Canada's opposition Liberal party says it will support Conservative Canadian Prime Minister Stephen Harper's motion recognizing Quebec as a nation within Canada, adding more political weight to a motion that has escalated tension surrounding the long-divisive issue.
The support expressed on Thursday came a day after Harper, pre-empting the separatist Bloc Quebecois party, stunned parliament with the motion that calls Quebec a "nation within a united Canada."
The support of the majority of Liberals means that the Conservative motion will likely pass next week. The two parties control almost three-quarters of the seats in the House of Commons.
"We are going to vote for a Quebec that forms a part of a united Canada," interim Liberal leader Bill Graham said. "This is a matter on which the Liberal Party of Canada, which has had a great role in building this country, will be voting in favor of. .... We will not be voting for a concept dictated by the Bloc Quebecois."
Harper's motion left some supporters cheering it as a bold political step while critics slammed it as a political smoke screen and a recipe for tearing apart the country.
The Bloc Quebecois introduced their own motion on Thursday, just after the Liberals had voiced support for Harper's initiative. Their's, however, does not refer to a united Canada, but says Quebec is a nation "currently within Canada."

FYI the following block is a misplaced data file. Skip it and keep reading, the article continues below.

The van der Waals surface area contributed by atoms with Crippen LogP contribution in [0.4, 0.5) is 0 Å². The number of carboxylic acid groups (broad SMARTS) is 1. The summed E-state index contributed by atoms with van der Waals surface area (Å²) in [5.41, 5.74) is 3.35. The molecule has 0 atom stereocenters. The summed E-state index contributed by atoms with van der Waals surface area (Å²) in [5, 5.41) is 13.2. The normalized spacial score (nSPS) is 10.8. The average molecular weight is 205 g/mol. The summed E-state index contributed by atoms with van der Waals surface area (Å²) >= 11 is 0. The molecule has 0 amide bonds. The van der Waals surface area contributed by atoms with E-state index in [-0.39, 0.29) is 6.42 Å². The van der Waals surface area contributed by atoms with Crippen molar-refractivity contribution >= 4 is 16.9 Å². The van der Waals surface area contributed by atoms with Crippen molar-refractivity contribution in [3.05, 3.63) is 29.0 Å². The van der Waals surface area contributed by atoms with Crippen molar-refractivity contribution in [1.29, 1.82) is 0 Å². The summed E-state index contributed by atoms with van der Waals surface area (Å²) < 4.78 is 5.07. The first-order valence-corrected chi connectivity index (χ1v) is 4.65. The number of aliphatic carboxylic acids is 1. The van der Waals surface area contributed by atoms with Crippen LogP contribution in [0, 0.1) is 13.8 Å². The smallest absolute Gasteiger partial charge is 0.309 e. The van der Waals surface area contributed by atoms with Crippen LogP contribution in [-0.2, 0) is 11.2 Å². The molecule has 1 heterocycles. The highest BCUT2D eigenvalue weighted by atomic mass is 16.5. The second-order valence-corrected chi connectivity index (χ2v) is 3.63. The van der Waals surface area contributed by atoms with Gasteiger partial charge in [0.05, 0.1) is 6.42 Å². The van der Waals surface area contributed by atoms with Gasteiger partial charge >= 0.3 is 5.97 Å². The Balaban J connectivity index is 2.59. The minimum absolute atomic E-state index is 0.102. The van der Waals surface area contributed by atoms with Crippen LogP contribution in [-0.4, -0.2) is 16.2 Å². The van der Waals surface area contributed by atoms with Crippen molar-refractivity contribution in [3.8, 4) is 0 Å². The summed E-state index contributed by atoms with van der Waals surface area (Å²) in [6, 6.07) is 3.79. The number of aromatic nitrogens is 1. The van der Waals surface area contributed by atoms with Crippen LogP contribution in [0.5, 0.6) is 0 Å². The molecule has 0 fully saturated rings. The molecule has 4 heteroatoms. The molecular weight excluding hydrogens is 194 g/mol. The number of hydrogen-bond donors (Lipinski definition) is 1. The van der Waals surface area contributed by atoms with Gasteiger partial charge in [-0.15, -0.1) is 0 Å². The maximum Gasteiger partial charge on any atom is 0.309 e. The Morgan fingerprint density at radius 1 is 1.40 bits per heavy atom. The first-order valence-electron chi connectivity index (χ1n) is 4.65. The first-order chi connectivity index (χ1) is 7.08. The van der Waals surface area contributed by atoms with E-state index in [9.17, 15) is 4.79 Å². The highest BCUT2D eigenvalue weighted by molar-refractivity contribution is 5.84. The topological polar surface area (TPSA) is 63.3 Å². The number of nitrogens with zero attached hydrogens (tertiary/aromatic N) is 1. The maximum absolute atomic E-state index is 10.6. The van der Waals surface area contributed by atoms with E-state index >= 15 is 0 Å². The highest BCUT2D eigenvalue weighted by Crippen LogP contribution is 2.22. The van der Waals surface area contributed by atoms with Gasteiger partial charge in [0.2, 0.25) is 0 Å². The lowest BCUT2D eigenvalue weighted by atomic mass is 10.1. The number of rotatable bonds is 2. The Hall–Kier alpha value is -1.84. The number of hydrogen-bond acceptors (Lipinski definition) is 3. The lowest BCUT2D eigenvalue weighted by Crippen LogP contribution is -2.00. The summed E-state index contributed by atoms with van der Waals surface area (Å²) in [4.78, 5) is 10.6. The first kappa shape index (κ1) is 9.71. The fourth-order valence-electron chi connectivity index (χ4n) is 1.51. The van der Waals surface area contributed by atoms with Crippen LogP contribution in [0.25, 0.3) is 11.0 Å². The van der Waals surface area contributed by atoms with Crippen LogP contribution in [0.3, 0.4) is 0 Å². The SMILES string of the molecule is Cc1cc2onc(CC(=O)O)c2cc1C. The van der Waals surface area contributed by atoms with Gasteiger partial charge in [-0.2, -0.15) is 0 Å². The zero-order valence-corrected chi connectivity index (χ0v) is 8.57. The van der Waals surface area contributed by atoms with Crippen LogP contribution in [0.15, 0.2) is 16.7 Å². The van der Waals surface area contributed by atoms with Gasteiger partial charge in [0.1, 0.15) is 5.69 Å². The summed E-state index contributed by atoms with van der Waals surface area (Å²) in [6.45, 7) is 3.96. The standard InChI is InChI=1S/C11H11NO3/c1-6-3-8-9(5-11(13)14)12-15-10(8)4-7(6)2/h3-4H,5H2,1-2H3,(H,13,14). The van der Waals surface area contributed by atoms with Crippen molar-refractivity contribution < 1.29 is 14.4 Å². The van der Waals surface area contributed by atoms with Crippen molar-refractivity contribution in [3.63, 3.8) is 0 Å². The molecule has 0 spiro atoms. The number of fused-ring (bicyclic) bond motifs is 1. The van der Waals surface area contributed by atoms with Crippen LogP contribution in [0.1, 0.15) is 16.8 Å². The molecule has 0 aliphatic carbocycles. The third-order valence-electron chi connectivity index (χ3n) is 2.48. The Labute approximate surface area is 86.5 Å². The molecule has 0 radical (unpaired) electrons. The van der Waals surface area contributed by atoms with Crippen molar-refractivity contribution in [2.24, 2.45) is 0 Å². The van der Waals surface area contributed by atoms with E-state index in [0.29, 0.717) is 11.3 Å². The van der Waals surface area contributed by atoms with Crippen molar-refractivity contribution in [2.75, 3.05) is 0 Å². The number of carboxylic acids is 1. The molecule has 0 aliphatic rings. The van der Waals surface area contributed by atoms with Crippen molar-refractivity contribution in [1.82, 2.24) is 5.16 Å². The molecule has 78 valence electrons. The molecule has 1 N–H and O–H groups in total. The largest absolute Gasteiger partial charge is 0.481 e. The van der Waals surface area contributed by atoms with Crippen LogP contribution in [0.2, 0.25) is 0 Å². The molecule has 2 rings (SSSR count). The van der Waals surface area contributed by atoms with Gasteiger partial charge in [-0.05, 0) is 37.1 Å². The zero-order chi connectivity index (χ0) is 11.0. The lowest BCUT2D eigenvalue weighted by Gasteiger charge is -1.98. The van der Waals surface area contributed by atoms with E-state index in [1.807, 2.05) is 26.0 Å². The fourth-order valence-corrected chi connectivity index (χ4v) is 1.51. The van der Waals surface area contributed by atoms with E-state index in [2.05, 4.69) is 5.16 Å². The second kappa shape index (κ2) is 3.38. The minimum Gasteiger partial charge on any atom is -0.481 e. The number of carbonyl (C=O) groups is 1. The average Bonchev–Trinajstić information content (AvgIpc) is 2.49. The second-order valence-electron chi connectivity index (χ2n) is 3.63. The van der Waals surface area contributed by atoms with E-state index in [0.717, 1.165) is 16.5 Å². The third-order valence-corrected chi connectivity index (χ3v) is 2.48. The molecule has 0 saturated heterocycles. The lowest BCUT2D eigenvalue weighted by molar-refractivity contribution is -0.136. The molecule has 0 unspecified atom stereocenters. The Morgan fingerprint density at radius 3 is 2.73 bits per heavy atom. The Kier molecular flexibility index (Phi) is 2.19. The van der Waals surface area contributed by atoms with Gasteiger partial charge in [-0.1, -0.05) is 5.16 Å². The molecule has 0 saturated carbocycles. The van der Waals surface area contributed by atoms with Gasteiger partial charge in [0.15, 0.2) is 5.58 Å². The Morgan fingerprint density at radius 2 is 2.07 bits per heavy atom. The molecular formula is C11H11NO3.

Bloc leader Gilles Duceppe on Thursday said that Harper's motion was a clumsy attempt to "pull the wool over the public's eyes."
"When he attaches that condition, we can see through it that it's just a partisan tactic," Duceppe said. "I hope that the prime minister will recognize the Quebec nation, period."
The flap has reignited passions over whether the French-speaking province should be given independence. Quebecers have twice voted down referendums seeking independence from Canada; the last one was narrowly defeated in 1995.
"Do Quebecers form a nation within a united Canada? The answer is yes," Harper told a cheering House of Commons on Wednesday to numerous standing ovations. "Do Quebecers form an independent nation? The answer is no -- and it will always be no."
Harper said the Bloc Quebecois motion was an "unusual request" that could lead to another referendum for Quebec independence.
While most Liberals agreed to support the Conservative government's motion, some from the opposition party emerged unhappy with the decision.
Liberal Jim Karygiannis said he would vote against Harper's counter-declaration, stressing he was worried that other groups in Canada would seek nation status.
Liberal Senator Serge Joyal agreed with Karygiannis.
"When you introduce the concept of nation in Canada then you the open door to the Acadian nation, the [indigenous] First Nation, to all the other groups," Joyal said.